D.C. mayor’s previously announced plan of reducing opioid overdose deaths by half in the District by 2020 is still in progress, according to a report by the Washington Post on March 3.
Among the initiatives announced in December by the mayor for bringing down drug overdose deaths included new emergency room treatment programs and increased availability of drugs to counter overdose cases. Attributing to city officials and service providers, the Washington Post reported that those initiatives are still in the planning stages.
About 280 people died from opioid overdoses in 2017 as the District failed to quickly implement treatment and prevention programs, as per the report.
Also, D.C. Department of Behavioral Health, which is the lead agency countering the opioid epidemic, remains without a permanent director since last November, after its previous director was removed.
“The city has been acting with a sense of urgency for quite some time,” said LaQuandra Nesbitt, Director of the Department of Health, who is additionally holding the post of interim director of the Department of Behavioral Health.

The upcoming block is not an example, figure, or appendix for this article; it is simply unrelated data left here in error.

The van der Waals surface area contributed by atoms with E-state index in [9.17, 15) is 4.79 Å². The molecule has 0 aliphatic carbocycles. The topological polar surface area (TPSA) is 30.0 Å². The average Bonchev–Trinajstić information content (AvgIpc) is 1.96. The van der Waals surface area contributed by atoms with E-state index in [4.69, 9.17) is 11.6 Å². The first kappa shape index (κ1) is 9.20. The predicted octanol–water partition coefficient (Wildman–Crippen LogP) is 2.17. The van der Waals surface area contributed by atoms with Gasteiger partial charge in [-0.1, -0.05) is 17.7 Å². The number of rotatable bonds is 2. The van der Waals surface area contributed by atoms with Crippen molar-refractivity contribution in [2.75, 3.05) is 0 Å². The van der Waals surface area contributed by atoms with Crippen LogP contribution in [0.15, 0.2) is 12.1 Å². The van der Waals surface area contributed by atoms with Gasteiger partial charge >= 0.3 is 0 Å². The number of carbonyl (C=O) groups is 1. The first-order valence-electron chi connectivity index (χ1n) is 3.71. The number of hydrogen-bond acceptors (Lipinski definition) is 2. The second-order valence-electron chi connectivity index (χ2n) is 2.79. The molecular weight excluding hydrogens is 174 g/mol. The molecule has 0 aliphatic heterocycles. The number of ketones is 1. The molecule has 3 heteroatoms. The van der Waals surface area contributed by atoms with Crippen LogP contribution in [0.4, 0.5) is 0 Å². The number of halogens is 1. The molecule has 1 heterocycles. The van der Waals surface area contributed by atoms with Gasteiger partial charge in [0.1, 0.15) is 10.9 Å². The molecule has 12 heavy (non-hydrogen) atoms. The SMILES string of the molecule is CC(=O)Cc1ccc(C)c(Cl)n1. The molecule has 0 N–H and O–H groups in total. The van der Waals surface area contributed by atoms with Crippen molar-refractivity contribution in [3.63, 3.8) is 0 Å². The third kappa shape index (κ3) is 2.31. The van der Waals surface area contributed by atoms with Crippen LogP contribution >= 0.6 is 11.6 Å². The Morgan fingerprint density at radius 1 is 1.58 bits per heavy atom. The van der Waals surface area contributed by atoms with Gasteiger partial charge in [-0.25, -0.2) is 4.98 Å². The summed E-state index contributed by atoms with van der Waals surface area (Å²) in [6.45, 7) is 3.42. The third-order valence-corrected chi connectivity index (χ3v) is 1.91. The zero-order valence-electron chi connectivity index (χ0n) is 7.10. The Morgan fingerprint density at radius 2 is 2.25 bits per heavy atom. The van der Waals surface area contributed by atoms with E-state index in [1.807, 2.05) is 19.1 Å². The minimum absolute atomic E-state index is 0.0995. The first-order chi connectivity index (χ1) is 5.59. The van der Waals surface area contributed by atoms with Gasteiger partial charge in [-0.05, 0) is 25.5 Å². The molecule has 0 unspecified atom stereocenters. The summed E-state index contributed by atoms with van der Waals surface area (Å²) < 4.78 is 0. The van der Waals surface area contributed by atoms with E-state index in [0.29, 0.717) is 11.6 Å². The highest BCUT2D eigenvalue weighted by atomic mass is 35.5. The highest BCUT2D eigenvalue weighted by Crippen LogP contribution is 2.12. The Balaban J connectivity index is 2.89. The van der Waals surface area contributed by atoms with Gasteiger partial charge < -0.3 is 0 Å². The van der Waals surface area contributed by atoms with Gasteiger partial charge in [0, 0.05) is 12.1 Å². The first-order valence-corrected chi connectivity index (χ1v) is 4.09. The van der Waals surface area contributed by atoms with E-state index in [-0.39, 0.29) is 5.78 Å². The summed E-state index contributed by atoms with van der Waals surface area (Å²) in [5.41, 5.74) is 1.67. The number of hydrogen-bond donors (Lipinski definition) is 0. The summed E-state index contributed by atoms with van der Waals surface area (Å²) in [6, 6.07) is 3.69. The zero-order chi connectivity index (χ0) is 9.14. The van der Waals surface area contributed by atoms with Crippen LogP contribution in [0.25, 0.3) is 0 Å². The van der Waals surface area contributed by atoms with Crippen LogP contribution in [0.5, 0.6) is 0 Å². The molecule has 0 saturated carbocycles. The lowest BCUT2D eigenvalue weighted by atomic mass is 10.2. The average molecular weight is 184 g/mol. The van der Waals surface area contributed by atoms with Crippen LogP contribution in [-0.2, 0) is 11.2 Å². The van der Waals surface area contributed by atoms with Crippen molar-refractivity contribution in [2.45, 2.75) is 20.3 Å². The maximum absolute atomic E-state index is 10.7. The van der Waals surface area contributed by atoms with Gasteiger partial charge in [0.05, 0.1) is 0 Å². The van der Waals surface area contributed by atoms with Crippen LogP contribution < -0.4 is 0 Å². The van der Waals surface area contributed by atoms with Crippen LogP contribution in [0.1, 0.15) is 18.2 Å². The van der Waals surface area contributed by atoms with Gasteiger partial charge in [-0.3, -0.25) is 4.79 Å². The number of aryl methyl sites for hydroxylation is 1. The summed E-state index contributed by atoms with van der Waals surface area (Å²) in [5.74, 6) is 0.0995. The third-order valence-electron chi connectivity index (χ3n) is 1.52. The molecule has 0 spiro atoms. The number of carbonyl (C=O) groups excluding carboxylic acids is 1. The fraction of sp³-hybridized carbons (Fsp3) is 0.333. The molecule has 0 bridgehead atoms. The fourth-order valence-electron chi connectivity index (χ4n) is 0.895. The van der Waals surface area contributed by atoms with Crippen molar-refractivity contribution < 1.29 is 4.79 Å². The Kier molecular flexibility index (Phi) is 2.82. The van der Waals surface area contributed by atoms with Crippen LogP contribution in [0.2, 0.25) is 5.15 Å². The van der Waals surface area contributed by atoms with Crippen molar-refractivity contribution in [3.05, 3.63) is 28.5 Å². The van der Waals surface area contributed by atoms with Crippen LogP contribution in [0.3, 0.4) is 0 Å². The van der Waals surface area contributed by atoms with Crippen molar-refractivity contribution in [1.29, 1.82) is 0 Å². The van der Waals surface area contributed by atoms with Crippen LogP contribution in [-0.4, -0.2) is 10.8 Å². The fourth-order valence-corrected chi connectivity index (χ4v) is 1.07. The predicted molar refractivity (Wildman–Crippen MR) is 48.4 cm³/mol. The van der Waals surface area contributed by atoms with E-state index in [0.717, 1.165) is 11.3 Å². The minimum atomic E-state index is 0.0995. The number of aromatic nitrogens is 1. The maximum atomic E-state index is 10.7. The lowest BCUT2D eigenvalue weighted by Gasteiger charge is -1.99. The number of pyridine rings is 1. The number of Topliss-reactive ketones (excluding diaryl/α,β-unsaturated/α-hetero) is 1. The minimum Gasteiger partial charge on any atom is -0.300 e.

However, critics point out that the city has been slow to respond to the growing number of heroin and fentanyl deaths.
“Every month that goes by . . . you still have overdoses and folks dying,” said Edwin Chapman, an addiction medicine doctor who practices in Northeast Washington, in an interview with the Washington Post. He added that the city’s planned initiatives shouldn’t be difficult to implement as similar policies are working elsewhere.
D.C. Council member Vincent C. Gray (D-Ward 7), the chairman of the council’s health committee, said that there hasn’t been much progress in terms of battling the surging opioid overdoses in the city. “I don’t think anybody can truthfully tell you that a lot has occurred,” said Gray.
From 2014 to 2017, D.C.’s rate of fatal drug overdoses increased by 209.9 percent, which is the ninth highest among all counties in America. There were 279 deadly opioid overdoses in D.C. in 2017. Last year, the epidemic witnessed a moderate decline, with 192 deaths by the end of November, as per the chief medical examiner’s office.